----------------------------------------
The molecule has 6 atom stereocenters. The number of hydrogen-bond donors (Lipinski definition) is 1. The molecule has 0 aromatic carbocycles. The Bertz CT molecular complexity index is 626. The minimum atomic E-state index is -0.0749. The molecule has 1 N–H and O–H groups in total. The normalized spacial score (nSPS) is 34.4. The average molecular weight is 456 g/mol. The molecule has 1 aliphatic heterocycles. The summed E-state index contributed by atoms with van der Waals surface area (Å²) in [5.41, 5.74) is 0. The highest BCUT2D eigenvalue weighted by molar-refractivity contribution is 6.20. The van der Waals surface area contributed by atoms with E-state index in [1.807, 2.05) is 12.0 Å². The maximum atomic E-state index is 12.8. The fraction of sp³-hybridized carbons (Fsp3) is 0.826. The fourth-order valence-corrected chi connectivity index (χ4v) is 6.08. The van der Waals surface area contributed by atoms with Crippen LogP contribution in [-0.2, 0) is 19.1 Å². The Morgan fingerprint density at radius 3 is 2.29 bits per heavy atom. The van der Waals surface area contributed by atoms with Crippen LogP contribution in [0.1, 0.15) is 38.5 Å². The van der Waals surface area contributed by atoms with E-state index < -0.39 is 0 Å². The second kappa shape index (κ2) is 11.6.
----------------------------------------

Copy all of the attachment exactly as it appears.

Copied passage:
The molecule has 6 atom stereocenters. The number of hydrogen-bond donors (Lipinski definition) is 1. The molecule has 0 aromatic carbocycles. The Bertz CT molecular complexity index is 626. The minimum atomic E-state index is -0.0749. The molecule has 1 N–H and O–H groups in total. The normalized spacial score (nSPS) is 34.4. The average molecular weight is 456 g/mol. The molecule has 1 aliphatic heterocycles. The summed E-state index contributed by atoms with van der Waals surface area (Å²) in [5.41, 5.74) is 0. The highest BCUT2D eigenvalue weighted by molar-refractivity contribution is 6.20. The van der Waals surface area contributed by atoms with E-state index in [1.807, 2.05) is 12.0 Å². The maximum atomic E-state index is 12.8. The fraction of sp³-hybridized carbons (Fsp3) is 0.826. The fourth-order valence-corrected chi connectivity index (χ4v) is 6.08. The van der Waals surface area contributed by atoms with Crippen LogP contribution in [-0.2, 0) is 19.1 Å². The Morgan fingerprint density at radius 3 is 2.29 bits per heavy atom. The van der Waals surface area contributed by atoms with Crippen LogP contribution in [0.1, 0.15) is 38.5 Å². The van der Waals surface area contributed by atoms with E-state index < -0.39 is 0 Å². The second kappa shape index (κ2) is 11.6.